Hi Wendy, WOW WOW WOW! I never knew this about the soil and cars with leaded gas!!! I know when I was a realtor we had to disclose the soil test for new homes. But never was I ever taught about the lead in the soil. Wow! I have raised garden beds because I don’t want to lean over. I will not bug out, I have everything I need here. But I do not live in a major city either. God bless our country during the next few weeks or months. Stay safe, Linda

  • October 31, 2020 at 9:46 am

    Being in a rural housing area on two acres, it would be an extreme last resort for us to bug out. Unfortunately, because it is so rocky here in the Texas Hill Country, a garden is basically impossible. We have thought about raised beds, but have just not gotten around to it. We will probably soon have a truckload of good soil hauled in and stockpile it until we can prepare the raised beds. We only have a couple of neighbors who are very loosely considered prepared slightly. We also have friends about six miles away that have 30 acres of somewhat bottom land with a continuous spring. They have a small garden that we could expand if need. If push came to shove, we could load a lot of our preps and bug out there for a while. But, that is about as far as we would go. They also have a loosely formed group who we are acquainted with and who will accept us if it comes to that. Hopefully, we will be able to stay here where we have all our supplies, tools, food and defensive tools.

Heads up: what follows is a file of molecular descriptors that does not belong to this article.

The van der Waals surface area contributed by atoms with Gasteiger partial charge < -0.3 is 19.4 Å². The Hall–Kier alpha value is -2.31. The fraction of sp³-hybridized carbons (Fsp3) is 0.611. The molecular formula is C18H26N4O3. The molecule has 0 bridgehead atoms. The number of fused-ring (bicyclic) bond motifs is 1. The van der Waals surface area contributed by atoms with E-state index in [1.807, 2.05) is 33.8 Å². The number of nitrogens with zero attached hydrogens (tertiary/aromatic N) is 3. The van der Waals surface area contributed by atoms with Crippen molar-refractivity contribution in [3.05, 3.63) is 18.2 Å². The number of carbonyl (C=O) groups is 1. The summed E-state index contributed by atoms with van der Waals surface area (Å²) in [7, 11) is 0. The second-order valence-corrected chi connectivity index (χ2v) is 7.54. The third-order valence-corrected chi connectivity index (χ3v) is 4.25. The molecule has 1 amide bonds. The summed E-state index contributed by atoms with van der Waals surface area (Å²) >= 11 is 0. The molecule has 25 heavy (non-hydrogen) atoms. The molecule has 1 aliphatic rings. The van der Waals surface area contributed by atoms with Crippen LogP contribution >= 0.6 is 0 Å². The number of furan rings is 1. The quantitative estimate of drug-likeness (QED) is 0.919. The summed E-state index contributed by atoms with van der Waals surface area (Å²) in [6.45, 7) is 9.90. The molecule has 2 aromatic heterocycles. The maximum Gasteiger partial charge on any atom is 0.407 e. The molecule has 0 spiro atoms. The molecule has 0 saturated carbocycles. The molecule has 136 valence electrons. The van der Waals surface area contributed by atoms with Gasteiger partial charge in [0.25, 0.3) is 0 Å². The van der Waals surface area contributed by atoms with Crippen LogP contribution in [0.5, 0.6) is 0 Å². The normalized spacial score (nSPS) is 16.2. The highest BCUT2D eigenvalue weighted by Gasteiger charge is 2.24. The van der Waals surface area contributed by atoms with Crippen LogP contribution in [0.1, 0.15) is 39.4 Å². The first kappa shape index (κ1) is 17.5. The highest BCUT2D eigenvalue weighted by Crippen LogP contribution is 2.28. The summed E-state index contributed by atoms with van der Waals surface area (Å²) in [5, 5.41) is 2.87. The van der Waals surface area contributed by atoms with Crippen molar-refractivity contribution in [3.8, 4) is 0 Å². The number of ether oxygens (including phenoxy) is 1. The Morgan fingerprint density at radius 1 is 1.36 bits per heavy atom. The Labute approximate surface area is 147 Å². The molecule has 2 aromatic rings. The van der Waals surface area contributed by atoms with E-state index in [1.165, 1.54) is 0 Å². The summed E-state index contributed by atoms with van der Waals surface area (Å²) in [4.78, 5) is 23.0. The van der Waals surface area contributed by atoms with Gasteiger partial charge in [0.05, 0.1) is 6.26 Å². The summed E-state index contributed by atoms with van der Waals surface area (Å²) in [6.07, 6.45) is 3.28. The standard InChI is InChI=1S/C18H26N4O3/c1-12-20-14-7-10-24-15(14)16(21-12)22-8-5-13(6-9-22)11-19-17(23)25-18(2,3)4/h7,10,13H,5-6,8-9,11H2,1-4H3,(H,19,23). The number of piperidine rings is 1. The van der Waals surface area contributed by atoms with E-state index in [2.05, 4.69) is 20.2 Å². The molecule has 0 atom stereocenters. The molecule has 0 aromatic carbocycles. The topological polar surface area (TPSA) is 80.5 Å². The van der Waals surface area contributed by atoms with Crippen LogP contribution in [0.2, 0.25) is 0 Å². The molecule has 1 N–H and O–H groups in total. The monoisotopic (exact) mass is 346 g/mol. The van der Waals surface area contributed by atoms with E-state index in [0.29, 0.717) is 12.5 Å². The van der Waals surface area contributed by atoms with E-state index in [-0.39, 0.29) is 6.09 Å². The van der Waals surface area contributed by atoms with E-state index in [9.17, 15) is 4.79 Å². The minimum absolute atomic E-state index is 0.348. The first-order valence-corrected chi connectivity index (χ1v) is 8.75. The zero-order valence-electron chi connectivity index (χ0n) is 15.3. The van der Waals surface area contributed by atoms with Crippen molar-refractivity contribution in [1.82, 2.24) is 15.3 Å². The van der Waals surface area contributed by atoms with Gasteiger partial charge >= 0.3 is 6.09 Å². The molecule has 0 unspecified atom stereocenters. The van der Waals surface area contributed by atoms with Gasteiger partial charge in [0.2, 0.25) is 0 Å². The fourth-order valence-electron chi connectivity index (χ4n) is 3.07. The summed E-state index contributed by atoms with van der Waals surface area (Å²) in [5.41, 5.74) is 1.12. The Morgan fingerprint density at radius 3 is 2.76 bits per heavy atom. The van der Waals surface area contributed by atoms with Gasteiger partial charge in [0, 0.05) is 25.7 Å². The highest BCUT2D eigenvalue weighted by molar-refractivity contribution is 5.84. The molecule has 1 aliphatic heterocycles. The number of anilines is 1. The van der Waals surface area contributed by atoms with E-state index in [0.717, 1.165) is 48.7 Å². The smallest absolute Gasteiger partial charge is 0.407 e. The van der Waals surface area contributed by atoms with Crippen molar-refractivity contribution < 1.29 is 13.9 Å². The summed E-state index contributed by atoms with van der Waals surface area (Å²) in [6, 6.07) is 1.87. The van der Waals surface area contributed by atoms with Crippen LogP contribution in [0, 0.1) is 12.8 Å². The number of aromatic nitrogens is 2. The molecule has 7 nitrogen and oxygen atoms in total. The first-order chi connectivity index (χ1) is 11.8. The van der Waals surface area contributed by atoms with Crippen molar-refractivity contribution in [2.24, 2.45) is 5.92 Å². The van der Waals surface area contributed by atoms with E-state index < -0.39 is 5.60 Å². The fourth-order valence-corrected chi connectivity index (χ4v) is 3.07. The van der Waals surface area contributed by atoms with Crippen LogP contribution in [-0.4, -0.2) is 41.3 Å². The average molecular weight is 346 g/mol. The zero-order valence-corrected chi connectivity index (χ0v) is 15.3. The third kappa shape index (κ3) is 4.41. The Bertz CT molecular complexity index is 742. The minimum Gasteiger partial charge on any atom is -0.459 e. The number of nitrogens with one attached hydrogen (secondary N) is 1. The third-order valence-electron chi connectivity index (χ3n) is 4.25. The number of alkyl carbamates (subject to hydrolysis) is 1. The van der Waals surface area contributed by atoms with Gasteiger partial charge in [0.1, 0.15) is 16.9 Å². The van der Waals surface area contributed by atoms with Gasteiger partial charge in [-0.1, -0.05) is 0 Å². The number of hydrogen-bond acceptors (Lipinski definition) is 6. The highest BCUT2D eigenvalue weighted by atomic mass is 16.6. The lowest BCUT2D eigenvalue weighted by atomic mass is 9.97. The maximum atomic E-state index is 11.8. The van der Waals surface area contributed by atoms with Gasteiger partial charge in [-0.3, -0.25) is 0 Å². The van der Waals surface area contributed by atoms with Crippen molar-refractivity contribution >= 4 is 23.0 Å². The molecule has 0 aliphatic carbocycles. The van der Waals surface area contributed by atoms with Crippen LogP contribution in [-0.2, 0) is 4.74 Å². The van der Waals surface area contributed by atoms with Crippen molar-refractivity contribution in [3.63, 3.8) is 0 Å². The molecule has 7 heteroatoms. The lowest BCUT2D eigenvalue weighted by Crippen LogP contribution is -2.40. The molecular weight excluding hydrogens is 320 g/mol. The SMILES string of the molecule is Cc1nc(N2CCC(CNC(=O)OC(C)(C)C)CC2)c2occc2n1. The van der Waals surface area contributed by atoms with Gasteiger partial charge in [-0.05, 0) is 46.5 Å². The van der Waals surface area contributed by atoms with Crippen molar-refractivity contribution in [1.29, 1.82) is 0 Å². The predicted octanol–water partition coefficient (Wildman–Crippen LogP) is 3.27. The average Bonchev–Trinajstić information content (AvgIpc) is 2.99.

• October 31, 2020 at 10:44 am

      Hi Harry, I would love to have two acres, but we will be here for a few more years. Mark and I will not bug out, the closest city that I worry about is Las Vegas, Nevada. I grew up there and it’s so different now. I picture them having major riots, but they are 1-1/2 hours away. I tried to teach classes in my home 8-9 years ago but very few were interested in the neighborhood. They didn’t see the need that I do. So that’s when I started my blog to teach the world. So Mark and I will most likely be on our own. You are blessed to have options if it comes to that. Stay safe, my friend, Linda

    • October 31, 2020 at 2:43 pm

      I used concrete blocks for my raised beds. Great because I could move around any time I wanted to.
      And, positioned just right, the holes in blocks were for marigolds.

  • October 31, 2020 at 3:35 pm

    Like Jayjay, I have also used concrete blocks for raised beds one year and then measured the harvest. I was very careful to do a layered soil using instructions on lasagna gardening. This was a small space 2 blocks wide and 7 blocks long. We planted 3 tomato plants and the harvest was 109 lbs. of delicious tomatoes. So Harry the Texas Patriot might also think about concrete blocks to start a raised bed garden. Linda, I also do raised beds because of having difficulty bending over. Growing to me is an essential skill when you will not be able to buy fresh produce. I live in a community where the backyards aren’t big but I try to make it productive. Salad greens, beets, green onions, tomatoes, peas and beans are grown. We (in our 70’s) will bug in. My husband has dementia and our medications are a big concern. We also have a mini Aussie dog.